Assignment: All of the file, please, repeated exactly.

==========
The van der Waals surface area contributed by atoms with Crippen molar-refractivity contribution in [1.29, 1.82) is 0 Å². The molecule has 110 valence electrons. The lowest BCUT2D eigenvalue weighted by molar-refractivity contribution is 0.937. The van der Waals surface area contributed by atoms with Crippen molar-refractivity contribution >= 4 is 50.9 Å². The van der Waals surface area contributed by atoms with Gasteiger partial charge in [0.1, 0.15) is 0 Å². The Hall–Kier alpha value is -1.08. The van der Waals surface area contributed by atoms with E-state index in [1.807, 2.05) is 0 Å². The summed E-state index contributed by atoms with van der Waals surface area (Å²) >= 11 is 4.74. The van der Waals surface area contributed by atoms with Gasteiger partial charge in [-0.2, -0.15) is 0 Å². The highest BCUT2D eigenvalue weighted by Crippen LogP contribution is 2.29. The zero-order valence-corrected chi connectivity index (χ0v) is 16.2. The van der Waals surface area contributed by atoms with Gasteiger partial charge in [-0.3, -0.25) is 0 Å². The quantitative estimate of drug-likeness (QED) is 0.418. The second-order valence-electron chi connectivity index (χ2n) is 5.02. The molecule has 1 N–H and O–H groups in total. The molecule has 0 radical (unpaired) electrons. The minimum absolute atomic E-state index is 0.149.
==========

The van der Waals surface area contributed by atoms with Crippen molar-refractivity contribution in [1.29, 1.82) is 0 Å². The molecule has 110 valence electrons. The lowest BCUT2D eigenvalue weighted by molar-refractivity contribution is 0.937. The van der Waals surface area contributed by atoms with Crippen molar-refractivity contribution >= 4 is 50.9 Å². The van der Waals surface area contributed by atoms with Gasteiger partial charge in [0.1, 0.15) is 0 Å². The Hall–Kier alpha value is -1.08. The van der Waals surface area contributed by atoms with E-state index in [1.807, 2.05) is 0 Å². The summed E-state index contributed by atoms with van der Waals surface area (Å²) >= 11 is 4.74. The van der Waals surface area contributed by atoms with Gasteiger partial charge in [-0.2, -0.15) is 0 Å². The highest BCUT2D eigenvalue weighted by Crippen LogP contribution is 2.29. The zero-order valence-corrected chi connectivity index (χ0v) is 16.2. The van der Waals surface area contributed by atoms with Gasteiger partial charge in [-0.3, -0.25) is 0 Å². The quantitative estimate of drug-likeness (QED) is 0.418. The second-order valence-electron chi connectivity index (χ2n) is 5.02. The molecule has 1 N–H and O–H groups in total. The molecule has 0 radical (unpaired) electrons. The minimum absolute atomic E-state index is 0.149.